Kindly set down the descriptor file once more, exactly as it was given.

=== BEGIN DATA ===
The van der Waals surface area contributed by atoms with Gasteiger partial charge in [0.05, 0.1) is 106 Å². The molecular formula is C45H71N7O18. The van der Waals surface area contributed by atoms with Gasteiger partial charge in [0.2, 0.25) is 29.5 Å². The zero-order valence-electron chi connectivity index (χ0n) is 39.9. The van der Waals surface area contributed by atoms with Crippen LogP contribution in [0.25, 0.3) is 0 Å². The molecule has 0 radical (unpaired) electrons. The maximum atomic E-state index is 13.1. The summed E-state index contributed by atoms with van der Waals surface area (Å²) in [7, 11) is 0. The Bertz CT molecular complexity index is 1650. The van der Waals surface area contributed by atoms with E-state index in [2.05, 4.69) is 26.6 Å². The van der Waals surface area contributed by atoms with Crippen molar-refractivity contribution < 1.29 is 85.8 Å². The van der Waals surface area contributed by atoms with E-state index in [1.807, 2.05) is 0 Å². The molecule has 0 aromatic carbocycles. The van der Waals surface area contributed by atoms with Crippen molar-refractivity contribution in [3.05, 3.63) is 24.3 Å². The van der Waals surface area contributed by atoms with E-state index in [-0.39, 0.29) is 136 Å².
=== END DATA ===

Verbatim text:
The van der Waals surface area contributed by atoms with Gasteiger partial charge in [0.05, 0.1) is 106 Å². The molecular formula is C45H71N7O18. The van der Waals surface area contributed by atoms with Gasteiger partial charge in [0.2, 0.25) is 29.5 Å². The zero-order valence-electron chi connectivity index (χ0n) is 39.9. The van der Waals surface area contributed by atoms with Crippen LogP contribution in [0.25, 0.3) is 0 Å². The molecule has 0 radical (unpaired) electrons. The maximum atomic E-state index is 13.1. The summed E-state index contributed by atoms with van der Waals surface area (Å²) in [7, 11) is 0. The Bertz CT molecular complexity index is 1650. The van der Waals surface area contributed by atoms with E-state index in [2.05, 4.69) is 26.6 Å². The van der Waals surface area contributed by atoms with Crippen molar-refractivity contribution < 1.29 is 85.8 Å². The van der Waals surface area contributed by atoms with E-state index in [1.807, 2.05) is 0 Å². The molecule has 0 aromatic carbocycles. The van der Waals surface area contributed by atoms with Crippen molar-refractivity contribution in [3.05, 3.63) is 24.3 Å². The van der Waals surface area contributed by atoms with E-state index in [-0.39, 0.29) is 136 Å².